Learning to fly, or thinking of learning? Post your questions, comments and experiences here

Moderator: AndyR

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By Paul_Sengupta
#1694504
One bit of advice someone gave me before my first solo was on climb out to look over and pat the passenger/instructor seat. That way you'll always remember that!

t1m80 wrote:For me, my first cross country solo a couple of weeks ago was the best feeling - much more enjoyable than my first solo. You wait 'til that one hits :-)


I've always said that the first solo land away is the best bit, especially if it's at an airfield you've never been to before. You get out of the aeroplane in a strange place, knowing you flew yourself there with no other help or anyone to keep an eye on you.
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By riverrock
#1694824
With Prestwick being the size it is, we stopped and instructor got out beneath the tower to go up there to watch rather than at our normal apron.
That was fine until I discovered that the tower couldn't hear me from that stopping place (radio antenna for COM1 was under the aircraft, and the receiver in the tower was blanked by the wing) so took me quite a while to work out the issue, switch to COM2 (top antenna) and get going!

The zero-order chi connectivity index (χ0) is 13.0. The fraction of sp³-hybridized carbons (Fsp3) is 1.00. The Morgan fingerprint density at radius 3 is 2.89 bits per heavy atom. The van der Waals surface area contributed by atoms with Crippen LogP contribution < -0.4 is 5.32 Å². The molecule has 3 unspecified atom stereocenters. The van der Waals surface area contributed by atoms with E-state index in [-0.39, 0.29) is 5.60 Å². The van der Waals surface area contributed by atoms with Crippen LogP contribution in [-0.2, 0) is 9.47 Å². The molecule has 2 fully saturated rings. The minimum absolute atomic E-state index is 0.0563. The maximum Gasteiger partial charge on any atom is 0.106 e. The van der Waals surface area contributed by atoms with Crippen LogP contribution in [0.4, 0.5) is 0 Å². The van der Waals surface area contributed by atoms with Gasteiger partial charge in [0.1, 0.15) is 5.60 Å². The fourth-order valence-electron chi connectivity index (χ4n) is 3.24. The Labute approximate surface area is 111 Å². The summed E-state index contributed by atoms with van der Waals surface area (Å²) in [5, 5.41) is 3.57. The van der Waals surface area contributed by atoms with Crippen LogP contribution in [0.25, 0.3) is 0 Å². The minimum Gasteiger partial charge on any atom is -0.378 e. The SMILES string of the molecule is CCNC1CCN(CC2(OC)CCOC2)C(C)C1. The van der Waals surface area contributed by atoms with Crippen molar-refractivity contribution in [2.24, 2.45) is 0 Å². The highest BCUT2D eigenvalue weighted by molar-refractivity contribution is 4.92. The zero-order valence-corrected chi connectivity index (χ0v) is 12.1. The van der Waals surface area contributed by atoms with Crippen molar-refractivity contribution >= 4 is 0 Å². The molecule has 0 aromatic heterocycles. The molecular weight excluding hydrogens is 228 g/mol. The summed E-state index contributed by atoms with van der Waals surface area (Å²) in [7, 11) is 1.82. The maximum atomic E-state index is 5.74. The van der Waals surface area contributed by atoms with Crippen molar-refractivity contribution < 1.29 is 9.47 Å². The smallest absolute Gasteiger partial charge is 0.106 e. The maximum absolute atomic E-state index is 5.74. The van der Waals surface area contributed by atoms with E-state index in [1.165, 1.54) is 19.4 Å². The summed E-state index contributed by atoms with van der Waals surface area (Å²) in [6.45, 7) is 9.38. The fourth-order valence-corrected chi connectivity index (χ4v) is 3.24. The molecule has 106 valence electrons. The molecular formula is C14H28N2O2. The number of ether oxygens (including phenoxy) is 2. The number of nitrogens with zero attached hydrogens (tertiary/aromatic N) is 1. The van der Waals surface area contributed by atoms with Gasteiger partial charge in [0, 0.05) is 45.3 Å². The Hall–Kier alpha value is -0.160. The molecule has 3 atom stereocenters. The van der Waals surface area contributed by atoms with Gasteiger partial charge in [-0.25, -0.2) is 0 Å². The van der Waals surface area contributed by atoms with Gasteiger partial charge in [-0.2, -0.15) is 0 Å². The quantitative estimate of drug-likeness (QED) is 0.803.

Very enjoyable / memorable but don't push for it or compare yourself to others on time till it happens (as there are many factors which govern when it will happen).
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By Jim Jones
#1695554
First solo. I recall every second of it, including when I turned based to final and for a terrifying moment couldn’t see our (grass) runway amongst all the other fields!

First solo landaway, I agree, it’s great when you realise you got all the way here on your own., unlike everyone else in the terminal.
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By Dodo
#1695697
First Aeroplane solo C 152 G-BSDO 19/05/1992
First Helicopter solo Robinson 22 G-WIZR 08/08/2005
First Glider solo Schleicher K13 G-DCFA 27/09/2012
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By David Wood
#1696178
Johnny.b wrote:@David Wood

All firsts are welcome!

I'd sure like to hear some more of your stories!!!


Well, the worst (sadly not the first) passenger puking event was whilst returning from a 30min trial lesson in an AT3. My student had gone strangely quiet, always a good (or bad) indicator. It was a hot day and the sun was beating into the bubble canopy. As we neared Old Sarum I saw him dry-heave and prayed that he'd hold it in whilst I fumbled for the sick bag that I always carried for such eventualities. He saw me do so and in desperation he clamped both his hands over his mouth. It was a race against time. I lost it...

His firmly-clamped hands, whilst well meant, did not prevent ejection. Not at all. They merely distributed the ejected matter in a fine mist in all directions, like one of those fan-spray hosepipe thingies for the garden. Within a second or so it was literally running down the inside of the canopy, down my face, down the instruments, everywhere. The smell was something awful. Cleaning up took a while.

Top tip: alway have a bag handy. And always head for home at the first sign of trouble.
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By Johnny.b
#1696203
David Wood wrote:
Johnny.b wrote:@David Wood

All firsts are welcome!